Presidential elections in Belarus have not failed expectations, but intrigue regarding future development is still there
Post-election Belarusian society is significantly more united and not so stressed as it was after the two previous presidential campaigns. However, the intrigue has remained after the elections: whether the economic necessity would put an end to the long rule of President Lukashenka by inertia and prompt him to reforms. Meanwhile, the authorities do not allow their opponents to neither increase their political weight in society, nor influence within the existing political system.
The Central Electoral Commission has updated the election results according to which votes cast ‘against all’ have decreased.
Despite the humdrum presidential campaign of 2015 with a priori known results, the society is most curious about what domestic economic policy and foreign policy the authorities will adopt for the coming years.
It should be noted that both, the authorities and the opposition have reached a consensus that the existing economic model needs to change. Election programmes of all presidential candidates envisaged economic reforms. Moreover, according to some analysts, candidate Lukashenka proposed the most liberal programme.
Nevertheless, it is difficult to predict whether economic reforms should be anticipated. While voting on the election day, the incumbent president did not give a clear answer about changing the country’s economic policy: “The issue is not about me, I am ready for any reforms, including the revolutionary ones, albeit it is not my style. I am ready to act as you wish”.
Due to the absolute predictability of the election results, society is much less frustrated and hopeless as compared with the aftermath of the previous presidential campaign. Critically minded voters have only made ironic comments with regard to the authorities in social networks and the level of political immigration is unlikely to rise.
In addition, the authorities have attempted to demonstrate a low level of support for the ‘Russian world’ ideas among Belarusians. For instance, according to official data, Belarusian Cossacks Ataman Ulakhovich, who said he was the ‘Russian world’ supporter, won the smallest number of votes (1.67%).
Due to non-participation of traditional oppositional parties in the elections, their influence even on the protest electorate is trending towards reduction. In addition, amid the ‘Maidan’ scenario not being on the agenda, the opposition has not proposed any other coherent strategy to dismantle the existing regime, which has had a clear impact on its popular ratings.
Some observers have noted changes in the structure of support for President Lukashenka by growing support among previously most critical groups, such as, for example, young people and businesses. This, apparently, is one of the main factors why the titular opposition has lost in popularity.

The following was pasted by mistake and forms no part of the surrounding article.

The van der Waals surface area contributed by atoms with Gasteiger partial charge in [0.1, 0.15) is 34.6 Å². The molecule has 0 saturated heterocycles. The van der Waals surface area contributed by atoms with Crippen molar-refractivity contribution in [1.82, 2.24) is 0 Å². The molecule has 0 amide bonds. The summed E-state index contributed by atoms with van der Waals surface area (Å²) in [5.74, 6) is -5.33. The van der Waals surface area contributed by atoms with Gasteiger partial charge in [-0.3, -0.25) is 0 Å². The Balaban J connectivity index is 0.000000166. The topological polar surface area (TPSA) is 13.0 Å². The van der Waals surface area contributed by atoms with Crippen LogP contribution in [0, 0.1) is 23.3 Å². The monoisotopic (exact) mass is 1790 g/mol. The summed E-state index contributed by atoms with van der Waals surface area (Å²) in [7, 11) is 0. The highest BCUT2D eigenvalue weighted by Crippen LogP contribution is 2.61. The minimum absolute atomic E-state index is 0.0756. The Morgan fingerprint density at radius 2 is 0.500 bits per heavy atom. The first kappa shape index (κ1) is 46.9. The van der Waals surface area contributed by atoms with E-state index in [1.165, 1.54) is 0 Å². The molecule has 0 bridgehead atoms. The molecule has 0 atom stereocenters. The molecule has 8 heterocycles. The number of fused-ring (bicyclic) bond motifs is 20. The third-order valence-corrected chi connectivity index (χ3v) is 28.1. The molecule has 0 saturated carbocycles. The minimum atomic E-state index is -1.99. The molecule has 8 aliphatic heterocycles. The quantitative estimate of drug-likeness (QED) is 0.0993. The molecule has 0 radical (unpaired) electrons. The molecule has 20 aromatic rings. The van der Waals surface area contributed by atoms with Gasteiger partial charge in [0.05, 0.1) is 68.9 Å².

In addition, analysts have emphasized that the only opposition candidate for the presidency, Tatsiana Karatkevich, managed to attract new ‘non-opposition’ electoral groups, albeit she has somewhat lost her positions among the protest electorate.
According the CEC, Tatsiana Karatkevich has won 4.4% of votes, which indicates that the authorities are not willing to accept the demands for domestic policy liberalization and institutionalization of the opposition in the representative bodies. Data collected by independent observers suggests a higher level of support for Tatsiana Karatkevich.
The authorities are likely to be pushed towards some changes in the economic policy. However, they may go only as far, as their ability to control protest moods in society stretches.
The Belarusian authorities regard the Catholic conference as yet another international event to promote Minsk as a global negotiating platform. Minsk’s proposal to organise a meeting between the Roman-Catholic Church and the Russian Orthodox Church is rather an image-making undertaking than a serious intention. However, the authorities could somewhat extend the opportunities for the Roman-Catholic Church in Belarus due to developing contacts with the Catholic world.
Minsk is attempting to lay out a mosaic from various international religious, political and sportive events to shape a positive image of Belarus for promoting the Helsinki 2.0 idea.
Belarus’ invitation to the head of the Holy See for a meeting with the Patriarch of the Russian Orthodox Church should be regarded as a continuation of her foreign policy efforts in shaping Minsk’s peacekeeping image and enhancing Belarus’ international weight. The Belarusian authorities are aware that their initiative is unlikely to find supporters among the leadership of the Russian Orthodox Church in Moscow. In Russia, isolationist sentiments prevail.
In addition, for domestic audiences, the authorities make up for the lack of tangible economic growth with demonstrations of growth in Minsk’s authority at international level through providing a platform for religious, sportive and other dialogues.